Helenium flexuosum

Species Native to Missouri
Common Name: purple-headed sneezeweed 
Type: Herbaceous perennial
Family: Asteraceae
Native Range: Eastern and central United States
Zone: 5 to 9
Height: 1.00 to 3.00 feet
Spread: 1.00 to 2.00 feet
Bloom Time: August to October
Bloom Description: Yellow rays with brownish-purple center disk
Sun: Full sun
Water: Medium to wet
Maintenance: Medium
Suggested Use: Rain Garden
Flower: Showy
Attracts: Butterflies
Tolerate: Deer, Wet Soil


Easily grown in average, medium to wet soils in full sun. Prefers rich, moist soils. Intolerant of dry soils. Avoid overfertilization, which may cause plants to grow too tall. Although not required, plants may be cut back in May-early June to reduce plant height and to encourage branching, thus leading to a more floriferous bloom, healthier foliage and less need for support. Remove spent flowers to encourage additional bloom. Cut back plants by 1/2 after flowering. Divide clumps as needed (every 3-4 years) to maintain vigor.

Noteworthy Characteristics

Helenium flexuosum, commonly called purple-headed sneezeweed, is most easily distinguished from other sneezeweeds by its spherical, brownish-purple center disk. It is an erect, clump-forming perennial that is native to the eastern and midwestern U.S. In Missouri, it typically occurs in moist soils along streams, sink hole ponds, sloughs, ditches, swamps, swampy meadows, upland prairie depressions, pastures and fields, mostly in the central and southern portions of the State south of the Missouri River (Steyermark). This is a single-stemmed plant that branches near the top, typically growing 1-3’ tall. Stem is distinctively winged below. Daisy-like flowers (to 1.5” across) with wedge-shaped, drooping, bright yellow rays (three-lobed at the tips) and prominent, rounded, brownish-purple center disks bloom from summer to fall. Alternate, lance-shaped, dark green basal leaves to 8” long, with shorter sessile stem leaves. Synonymous with H. nudiflorum.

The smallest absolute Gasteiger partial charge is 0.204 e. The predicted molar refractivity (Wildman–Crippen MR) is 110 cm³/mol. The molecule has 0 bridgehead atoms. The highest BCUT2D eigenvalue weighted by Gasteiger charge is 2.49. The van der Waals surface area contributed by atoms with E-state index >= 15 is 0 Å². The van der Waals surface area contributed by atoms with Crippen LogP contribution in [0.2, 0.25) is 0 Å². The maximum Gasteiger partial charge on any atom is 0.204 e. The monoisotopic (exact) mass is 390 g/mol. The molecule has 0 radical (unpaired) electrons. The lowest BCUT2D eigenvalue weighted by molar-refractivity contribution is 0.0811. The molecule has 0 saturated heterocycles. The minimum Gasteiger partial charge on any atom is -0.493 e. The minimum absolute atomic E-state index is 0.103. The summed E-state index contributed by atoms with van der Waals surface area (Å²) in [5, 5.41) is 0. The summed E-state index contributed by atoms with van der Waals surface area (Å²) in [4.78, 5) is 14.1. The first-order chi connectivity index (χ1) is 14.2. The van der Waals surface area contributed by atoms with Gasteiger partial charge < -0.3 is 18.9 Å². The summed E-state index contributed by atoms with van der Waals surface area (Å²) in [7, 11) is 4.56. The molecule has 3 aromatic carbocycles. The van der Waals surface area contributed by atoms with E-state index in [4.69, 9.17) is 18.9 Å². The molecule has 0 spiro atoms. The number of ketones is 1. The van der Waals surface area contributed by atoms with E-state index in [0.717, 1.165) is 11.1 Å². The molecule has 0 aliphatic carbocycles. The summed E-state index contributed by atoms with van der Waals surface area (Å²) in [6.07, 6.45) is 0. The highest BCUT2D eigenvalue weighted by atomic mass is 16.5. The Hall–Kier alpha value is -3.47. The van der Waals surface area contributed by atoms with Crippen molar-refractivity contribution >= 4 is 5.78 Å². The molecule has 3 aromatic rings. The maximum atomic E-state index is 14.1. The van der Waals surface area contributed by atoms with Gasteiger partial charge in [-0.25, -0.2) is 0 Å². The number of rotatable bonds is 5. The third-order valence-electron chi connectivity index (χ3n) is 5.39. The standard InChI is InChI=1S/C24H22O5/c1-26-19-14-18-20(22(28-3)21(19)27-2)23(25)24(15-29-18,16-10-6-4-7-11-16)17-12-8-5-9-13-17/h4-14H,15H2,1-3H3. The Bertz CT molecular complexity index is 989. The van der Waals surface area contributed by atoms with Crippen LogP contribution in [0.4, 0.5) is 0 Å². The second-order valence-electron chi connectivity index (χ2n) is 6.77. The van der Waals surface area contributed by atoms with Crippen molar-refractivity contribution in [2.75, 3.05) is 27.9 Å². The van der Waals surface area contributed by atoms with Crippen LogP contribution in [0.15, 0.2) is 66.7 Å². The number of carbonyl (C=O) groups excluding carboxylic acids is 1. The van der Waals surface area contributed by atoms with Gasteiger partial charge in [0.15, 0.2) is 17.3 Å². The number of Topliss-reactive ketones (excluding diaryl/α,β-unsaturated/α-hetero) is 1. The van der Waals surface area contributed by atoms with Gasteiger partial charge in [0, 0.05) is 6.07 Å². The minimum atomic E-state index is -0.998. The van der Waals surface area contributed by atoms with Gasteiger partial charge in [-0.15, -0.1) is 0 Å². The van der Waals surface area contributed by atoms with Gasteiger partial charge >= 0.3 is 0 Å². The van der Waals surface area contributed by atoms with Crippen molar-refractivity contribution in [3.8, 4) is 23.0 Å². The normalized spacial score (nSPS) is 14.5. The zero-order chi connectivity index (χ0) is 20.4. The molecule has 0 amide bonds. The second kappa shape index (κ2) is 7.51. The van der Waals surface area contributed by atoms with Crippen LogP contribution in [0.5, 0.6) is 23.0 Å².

Genus name comes from the Greek name helenion which is the name of a Greek plant which honors Helen of Troy. It is unclear as to the relevance of Helen of Troy to the within genus of plants which are exclusively native to North and South America.

Specific epithet means tortuous or zigzag.

Powdered disk flowers and leaves of the sneezeweeds have in the past been dried and used as snuff, thus giving rise to the common name.


No serious insect or disease problems. Foliage is susceptible to powdery mildew, leaf spot and rust.


Borders. Also effective in prairies, meadows, cottage gardens, wild gardens, naturalized areas or in moist soils along bodies of water. A good plant for low spots and other moist areas of the landscape.